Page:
Quick now…can you think of a politician, a business paragon, a church leader or a cultural celebrity, whose life cratered with shards of self-destruction flying off in all directions?

Sadly, the litany of discredited leadership in our lifetime is a perversely long one.  We all know of church leaders whose moral failure destroyed their marriage and shocked their congregation; of priests who wantonly abused susceptible children; of business elites now languishing in prison; of politicians who succumbed to graft and corruption; of celebrities whose secret lives are nothing short of repulsive and shocking.

What explains this ever-present tendency to “march on the dark side?”  How can we as Corpath leaders preserve and protect our integrity, our reputations, our conscience before God, and our leadership legacy in the face of dark-side temptations?  What steps can we take to ensure we do not become more road kill on the wrong side of the leadership highway?

Here is a humble suggestion.  Every Corpath member should read Overcoming the Dark Side of Leadership by McIntosh and Rima.  It’s one of my five top recommended books on leadership.  Consider these nuggets:

Simply put, the first human leadership failure was the result of unrestrained pride and selfishness, with a healthy dose of self-deception.

We are capable of transforming even the most selfishly motivated action into an act of sacrificial altruism in our own minds, in keeping with Jeremiah who tells us, “The heart is more deceitful than all else and is desperately sick.” (17:9)

Every leader possesses within him or her the raw material necessary for the manufacture of the dark side.  None of us is immune.

Though we may be only subconsciously aware of our dark side, there are signals that point to it: a drive to succeed, desire to be accepted, irrational fear, a need to be in control, perfectionism or various compulsions.  Our dark side is inclined to be an overcompensation for needs that have not been met in our lives.

Truth be told, the dark side infects us all as leaders.  It derives from our fallen nature and feeds off the early experiences of our lives which in some way left us wounded, threatened, fearful or angry.  And consequently, we have an existential debt from the past that we are unwittingly driven to repay through our dark side behaviors.   There is a certain twistedness in each of us, and in our more candid moments of self-reflection, we know this is true.

Consider the following dark-side behaviors and examples from the Bible:

The COMPULSIVE leader – Moses

…controller, workaholic, status-conscious, judgemental

The NARCISSISTIC leader – Solomon

…image is everything, feelings of inferiority, restless ambition

The PARANOID leader – Saul

…suspicious of others, insecure, coerce loyalty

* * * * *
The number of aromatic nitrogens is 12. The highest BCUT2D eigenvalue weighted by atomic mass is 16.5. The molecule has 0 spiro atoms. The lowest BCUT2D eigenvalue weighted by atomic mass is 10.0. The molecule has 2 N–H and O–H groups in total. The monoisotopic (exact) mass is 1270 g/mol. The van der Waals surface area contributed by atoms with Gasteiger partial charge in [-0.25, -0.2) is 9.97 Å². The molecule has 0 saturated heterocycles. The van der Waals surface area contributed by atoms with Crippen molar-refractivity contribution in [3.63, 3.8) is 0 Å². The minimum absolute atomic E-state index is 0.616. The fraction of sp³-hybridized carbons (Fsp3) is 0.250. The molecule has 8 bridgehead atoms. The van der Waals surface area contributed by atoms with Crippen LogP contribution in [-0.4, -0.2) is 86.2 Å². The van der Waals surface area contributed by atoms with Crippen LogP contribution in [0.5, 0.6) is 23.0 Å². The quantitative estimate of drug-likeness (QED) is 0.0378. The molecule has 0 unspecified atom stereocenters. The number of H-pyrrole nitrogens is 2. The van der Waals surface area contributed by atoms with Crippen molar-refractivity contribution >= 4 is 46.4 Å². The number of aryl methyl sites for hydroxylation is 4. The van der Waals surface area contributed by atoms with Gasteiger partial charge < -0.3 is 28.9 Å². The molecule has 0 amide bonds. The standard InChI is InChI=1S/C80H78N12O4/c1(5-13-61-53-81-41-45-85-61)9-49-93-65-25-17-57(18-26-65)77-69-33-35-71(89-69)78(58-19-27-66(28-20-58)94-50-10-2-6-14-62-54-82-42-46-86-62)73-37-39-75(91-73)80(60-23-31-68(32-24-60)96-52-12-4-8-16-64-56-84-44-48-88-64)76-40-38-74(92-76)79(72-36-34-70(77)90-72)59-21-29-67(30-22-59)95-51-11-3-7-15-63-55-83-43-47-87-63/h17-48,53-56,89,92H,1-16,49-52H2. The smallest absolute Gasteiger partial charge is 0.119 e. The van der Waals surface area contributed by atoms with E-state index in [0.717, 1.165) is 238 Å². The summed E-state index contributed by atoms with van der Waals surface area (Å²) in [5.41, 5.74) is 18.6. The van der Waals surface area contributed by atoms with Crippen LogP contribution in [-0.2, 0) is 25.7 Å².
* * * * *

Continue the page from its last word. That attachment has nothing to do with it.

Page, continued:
The CODEPENDENT leader – Samson

…keep the peace, fail to confront, ease pain, burnout

The PASSIVE-AGGRESSIVE leader – Jonah

…impulsive, impatient, complaining, procrastinate

We live in a fallen world.   And if we are not careful there are trip-wires everywhere that will exploit the dark-side potential of our fallen nature and sabotage our Corpath mission to achieve excellence in business, in life, and in spirit.  In my more candid moments, I admit to having walked on the dark side of leadership.   It was never pretty; it was never life-giving; it never honored God.  It only bred more dysfunction, more compulsion, more dark-side outcomes.

But the great truth is that Christ appeared to set us free from our dark side and live consistently in the light as he did.  In every situation, he was a life-giving leader, a moral force for good.  Christ is the divine, life-rescuing antidote to every dark-side poison.   Didn’t he say, “I have come that you might have life and have it to the full.”  (John 10:10)  Didn’t he also say, “You shall know the truth, and the truth shall set you free.” (John 8:32)

Life-giving leaders are those who acknowledge their dark side and overcome its compulsions through the redemptive, freedom-giving power of Christ.  Leaders who have been liberated from their dark-side dysfunctions are a rare gift to their family, their church, their friends and their business.

As Corpath leaders we can,

“…choose to acknowledge our dark side, practice a life of transparency before God,     and let down our guard, knowing he will begin his refining and empowering work in us; or we can choose to live in denial and even masquerade before God, fueling the ongoing development of our dark side.  The course we choose determines the nature of our leadership journey and the condition in which we arrive at our final destination.  (Overcoming the Dark Side of Leadership, p. 158)

Blessings for a journey of life-giving leadership ahead,

Gord